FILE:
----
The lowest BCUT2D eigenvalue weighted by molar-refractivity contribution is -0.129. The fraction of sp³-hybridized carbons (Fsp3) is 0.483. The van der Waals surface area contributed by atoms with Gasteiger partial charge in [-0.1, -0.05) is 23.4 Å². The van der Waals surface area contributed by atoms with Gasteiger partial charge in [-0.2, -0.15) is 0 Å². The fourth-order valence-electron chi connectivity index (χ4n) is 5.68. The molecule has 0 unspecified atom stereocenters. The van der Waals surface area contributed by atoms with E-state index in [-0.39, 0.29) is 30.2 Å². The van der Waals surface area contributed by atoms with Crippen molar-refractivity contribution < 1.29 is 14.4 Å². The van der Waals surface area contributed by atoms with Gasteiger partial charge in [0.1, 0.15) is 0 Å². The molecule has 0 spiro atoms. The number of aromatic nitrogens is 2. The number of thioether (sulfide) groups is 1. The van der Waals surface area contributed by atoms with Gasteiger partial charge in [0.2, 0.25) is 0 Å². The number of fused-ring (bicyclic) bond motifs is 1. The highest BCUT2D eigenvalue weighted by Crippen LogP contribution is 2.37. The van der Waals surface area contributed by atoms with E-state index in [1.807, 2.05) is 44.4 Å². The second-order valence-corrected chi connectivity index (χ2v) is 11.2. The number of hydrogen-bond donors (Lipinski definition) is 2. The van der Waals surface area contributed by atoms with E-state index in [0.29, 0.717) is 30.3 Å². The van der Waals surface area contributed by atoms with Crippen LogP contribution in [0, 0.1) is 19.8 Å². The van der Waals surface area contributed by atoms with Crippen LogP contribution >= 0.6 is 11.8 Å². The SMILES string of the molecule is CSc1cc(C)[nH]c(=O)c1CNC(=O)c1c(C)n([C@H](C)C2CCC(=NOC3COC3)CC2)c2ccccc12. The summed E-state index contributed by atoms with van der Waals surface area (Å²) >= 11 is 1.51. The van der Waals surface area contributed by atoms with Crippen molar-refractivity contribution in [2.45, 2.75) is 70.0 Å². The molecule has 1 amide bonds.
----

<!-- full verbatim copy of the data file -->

The lowest BCUT2D eigenvalue weighted by molar-refractivity contribution is -0.129. The fraction of sp³-hybridized carbons (Fsp3) is 0.483. The van der Waals surface area contributed by atoms with Gasteiger partial charge in [-0.1, -0.05) is 23.4 Å². The van der Waals surface area contributed by atoms with Gasteiger partial charge in [-0.2, -0.15) is 0 Å². The fourth-order valence-electron chi connectivity index (χ4n) is 5.68. The molecule has 0 unspecified atom stereocenters. The van der Waals surface area contributed by atoms with E-state index in [-0.39, 0.29) is 30.2 Å². The van der Waals surface area contributed by atoms with Crippen molar-refractivity contribution < 1.29 is 14.4 Å². The van der Waals surface area contributed by atoms with Gasteiger partial charge in [0.1, 0.15) is 0 Å². The molecule has 0 spiro atoms. The number of aromatic nitrogens is 2. The number of thioether (sulfide) groups is 1. The van der Waals surface area contributed by atoms with Gasteiger partial charge in [0.2, 0.25) is 0 Å². The number of fused-ring (bicyclic) bond motifs is 1. The highest BCUT2D eigenvalue weighted by Crippen LogP contribution is 2.37. The van der Waals surface area contributed by atoms with E-state index in [1.807, 2.05) is 44.4 Å². The second-order valence-corrected chi connectivity index (χ2v) is 11.2. The number of hydrogen-bond donors (Lipinski definition) is 2. The van der Waals surface area contributed by atoms with E-state index in [0.29, 0.717) is 30.3 Å². The van der Waals surface area contributed by atoms with Crippen LogP contribution in [0, 0.1) is 19.8 Å². The van der Waals surface area contributed by atoms with Crippen LogP contribution >= 0.6 is 11.8 Å². The SMILES string of the molecule is CSc1cc(C)[nH]c(=O)c1CNC(=O)c1c(C)n([C@H](C)C2CCC(=NOC3COC3)CC2)c2ccccc12. The summed E-state index contributed by atoms with van der Waals surface area (Å²) >= 11 is 1.51. The van der Waals surface area contributed by atoms with Crippen molar-refractivity contribution in [2.45, 2.75) is 70.0 Å². The molecule has 1 amide bonds.